3. Contact the billing department and ask to speak with someone who can help you with your bill.
Contact the billing department and politely ask if there is anything that can be done to reduce your bill. Make sure to speak with a person who actually does the billing and not a receptionist, since he or she will be unable to make any changes to your bill. Explain that you simply cannot afford the bill, due to your low income, a period of unemployment, or another financially difficult situation. Be as calm and polite as possible throughout the entire conversation, as this will get you the best results. Again, it’s one of those situations where you won’t know unless you try and the worst that can happen is they aren’t able to do anything regarding your bill.
4. Carefully go through your bill and ask which, if any, charges can be billed differently.
Sometimes medical bills can be reduced by billing procedures a bit differently. Medical billing and coding is a tedious, detail oriented job. Each procedure has a very specific code which dictates its price. Your bill may be able to be reduced if the billing professional is willing to change the billing codes to less expensive, but comparable procedures.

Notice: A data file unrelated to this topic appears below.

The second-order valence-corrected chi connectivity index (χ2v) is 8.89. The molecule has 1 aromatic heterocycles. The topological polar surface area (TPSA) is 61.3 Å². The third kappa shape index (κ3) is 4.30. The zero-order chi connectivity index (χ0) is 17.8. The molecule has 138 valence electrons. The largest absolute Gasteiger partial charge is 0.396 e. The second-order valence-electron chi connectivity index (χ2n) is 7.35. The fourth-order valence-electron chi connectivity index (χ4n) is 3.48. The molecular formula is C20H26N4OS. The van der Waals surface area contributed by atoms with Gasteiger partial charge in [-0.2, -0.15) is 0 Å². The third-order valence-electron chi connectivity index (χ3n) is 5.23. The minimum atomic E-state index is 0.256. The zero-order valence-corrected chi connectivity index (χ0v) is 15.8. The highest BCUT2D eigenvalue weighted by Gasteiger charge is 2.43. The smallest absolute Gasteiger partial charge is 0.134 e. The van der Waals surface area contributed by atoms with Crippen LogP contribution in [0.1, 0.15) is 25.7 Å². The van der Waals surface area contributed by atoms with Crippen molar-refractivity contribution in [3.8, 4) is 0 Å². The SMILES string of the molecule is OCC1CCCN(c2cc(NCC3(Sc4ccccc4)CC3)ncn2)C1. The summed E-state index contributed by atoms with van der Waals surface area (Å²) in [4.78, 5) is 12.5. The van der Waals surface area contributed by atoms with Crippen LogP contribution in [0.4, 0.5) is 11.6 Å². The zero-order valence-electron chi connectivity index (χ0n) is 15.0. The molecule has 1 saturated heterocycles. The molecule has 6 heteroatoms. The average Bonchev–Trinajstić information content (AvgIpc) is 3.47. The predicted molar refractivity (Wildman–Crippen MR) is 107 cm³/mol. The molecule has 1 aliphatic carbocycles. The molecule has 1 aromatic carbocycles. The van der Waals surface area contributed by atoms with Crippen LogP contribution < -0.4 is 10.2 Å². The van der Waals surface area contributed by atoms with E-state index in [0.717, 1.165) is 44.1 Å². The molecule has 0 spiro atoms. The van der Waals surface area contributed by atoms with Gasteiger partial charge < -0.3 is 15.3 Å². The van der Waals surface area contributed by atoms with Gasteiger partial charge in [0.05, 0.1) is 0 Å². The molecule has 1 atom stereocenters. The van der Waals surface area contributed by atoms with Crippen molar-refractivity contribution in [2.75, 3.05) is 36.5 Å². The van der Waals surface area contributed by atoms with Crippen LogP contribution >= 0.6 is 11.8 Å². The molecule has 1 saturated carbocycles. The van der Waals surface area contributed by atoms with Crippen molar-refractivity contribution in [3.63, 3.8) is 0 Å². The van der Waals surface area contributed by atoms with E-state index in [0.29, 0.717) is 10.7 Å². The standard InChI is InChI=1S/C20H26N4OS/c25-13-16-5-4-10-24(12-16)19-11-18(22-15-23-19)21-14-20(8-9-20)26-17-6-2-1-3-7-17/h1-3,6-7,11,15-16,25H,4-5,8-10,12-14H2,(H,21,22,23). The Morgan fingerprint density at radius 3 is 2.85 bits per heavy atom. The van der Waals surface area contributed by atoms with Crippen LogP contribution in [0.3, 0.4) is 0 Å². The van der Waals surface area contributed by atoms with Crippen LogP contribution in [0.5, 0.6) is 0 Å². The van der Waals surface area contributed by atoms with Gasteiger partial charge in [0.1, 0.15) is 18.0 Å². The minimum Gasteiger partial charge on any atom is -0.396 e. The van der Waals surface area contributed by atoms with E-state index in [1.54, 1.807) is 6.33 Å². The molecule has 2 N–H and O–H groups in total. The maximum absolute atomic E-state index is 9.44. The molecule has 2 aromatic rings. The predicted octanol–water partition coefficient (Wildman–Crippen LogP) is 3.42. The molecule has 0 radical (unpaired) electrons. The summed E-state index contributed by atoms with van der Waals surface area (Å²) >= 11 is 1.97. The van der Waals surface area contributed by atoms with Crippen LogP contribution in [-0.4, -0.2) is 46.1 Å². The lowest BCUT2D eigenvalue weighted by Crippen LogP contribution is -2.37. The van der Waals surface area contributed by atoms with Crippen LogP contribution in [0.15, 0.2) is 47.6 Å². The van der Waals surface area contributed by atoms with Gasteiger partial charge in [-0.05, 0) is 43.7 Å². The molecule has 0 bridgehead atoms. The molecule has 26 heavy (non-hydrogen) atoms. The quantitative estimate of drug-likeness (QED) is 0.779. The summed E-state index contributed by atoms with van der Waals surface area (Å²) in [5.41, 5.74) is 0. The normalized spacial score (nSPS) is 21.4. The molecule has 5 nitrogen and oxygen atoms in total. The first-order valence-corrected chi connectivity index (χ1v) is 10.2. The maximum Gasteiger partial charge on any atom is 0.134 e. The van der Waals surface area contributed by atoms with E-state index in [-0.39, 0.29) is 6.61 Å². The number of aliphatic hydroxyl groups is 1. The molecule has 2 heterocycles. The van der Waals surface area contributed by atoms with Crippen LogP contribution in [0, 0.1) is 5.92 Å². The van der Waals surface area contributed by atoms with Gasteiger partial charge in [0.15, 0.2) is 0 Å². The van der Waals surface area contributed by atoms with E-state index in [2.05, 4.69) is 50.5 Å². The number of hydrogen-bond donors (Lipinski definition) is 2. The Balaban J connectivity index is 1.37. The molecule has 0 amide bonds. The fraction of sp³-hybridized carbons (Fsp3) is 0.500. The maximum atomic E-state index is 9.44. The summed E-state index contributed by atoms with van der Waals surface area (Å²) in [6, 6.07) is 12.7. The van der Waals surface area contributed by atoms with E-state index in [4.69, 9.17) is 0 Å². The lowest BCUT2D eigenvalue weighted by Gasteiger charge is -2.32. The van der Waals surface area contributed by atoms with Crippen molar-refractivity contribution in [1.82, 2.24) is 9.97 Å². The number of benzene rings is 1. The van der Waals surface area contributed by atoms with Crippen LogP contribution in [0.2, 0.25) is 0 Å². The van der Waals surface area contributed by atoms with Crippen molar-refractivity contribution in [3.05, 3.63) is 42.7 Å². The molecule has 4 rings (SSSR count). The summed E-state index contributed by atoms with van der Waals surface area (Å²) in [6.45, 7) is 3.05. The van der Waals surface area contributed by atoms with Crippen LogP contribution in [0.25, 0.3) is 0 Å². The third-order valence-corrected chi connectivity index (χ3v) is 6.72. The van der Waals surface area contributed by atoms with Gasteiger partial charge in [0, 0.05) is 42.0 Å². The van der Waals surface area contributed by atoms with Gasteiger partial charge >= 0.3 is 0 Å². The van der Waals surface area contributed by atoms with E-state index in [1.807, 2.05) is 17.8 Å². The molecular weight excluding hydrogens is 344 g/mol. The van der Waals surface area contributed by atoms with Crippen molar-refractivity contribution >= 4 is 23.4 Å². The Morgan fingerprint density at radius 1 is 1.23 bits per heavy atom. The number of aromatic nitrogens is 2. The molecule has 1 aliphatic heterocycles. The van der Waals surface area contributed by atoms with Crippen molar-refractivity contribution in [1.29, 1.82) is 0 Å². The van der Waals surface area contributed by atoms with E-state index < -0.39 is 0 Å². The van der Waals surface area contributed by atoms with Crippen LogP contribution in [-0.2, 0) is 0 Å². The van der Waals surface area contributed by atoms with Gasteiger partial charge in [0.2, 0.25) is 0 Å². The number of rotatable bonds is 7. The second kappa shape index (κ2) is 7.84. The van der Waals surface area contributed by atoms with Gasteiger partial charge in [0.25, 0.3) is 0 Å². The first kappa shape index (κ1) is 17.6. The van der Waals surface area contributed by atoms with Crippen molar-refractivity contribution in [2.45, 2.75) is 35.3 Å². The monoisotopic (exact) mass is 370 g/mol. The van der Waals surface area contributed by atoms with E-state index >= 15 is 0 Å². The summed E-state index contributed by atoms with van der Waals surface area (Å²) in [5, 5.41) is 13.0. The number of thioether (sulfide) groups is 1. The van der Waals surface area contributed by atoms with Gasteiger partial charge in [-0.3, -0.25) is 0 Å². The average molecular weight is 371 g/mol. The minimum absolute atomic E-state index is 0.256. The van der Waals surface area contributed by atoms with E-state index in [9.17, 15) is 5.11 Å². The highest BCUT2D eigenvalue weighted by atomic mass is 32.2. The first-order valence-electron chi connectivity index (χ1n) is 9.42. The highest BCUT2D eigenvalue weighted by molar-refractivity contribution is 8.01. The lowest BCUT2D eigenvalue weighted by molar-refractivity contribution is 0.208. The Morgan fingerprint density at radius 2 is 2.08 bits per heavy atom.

I had a situation like this a few years ago with some eye exams. I had to go see a specialist for some testing on one of my eyes and when the bill came it looked like I owed over a thousand dollars because insurance didn’t cover these specific tests. So I went back to the doctor and inquired about how these couldn’t be covered and they went back to the insurance company and billed the tests as medically necessary, which meant the health insurance kicked in and covered them. Had I not asked I may have just thoughtlessly paid the bill even though I didn’t need to.
5. Request a new bill that lists the changes in price.
If your bill has been reduced, ask that the updated bill is sent to you. It’s important to keep a copy of this bill just in case you are again asked to pay the original price. If you don’t have a copy of the new bill, you will have no proof that your bill was reduced. And if you’ve ever worked with insurance companies before, you know very well how information gets lost or comes up “missing.”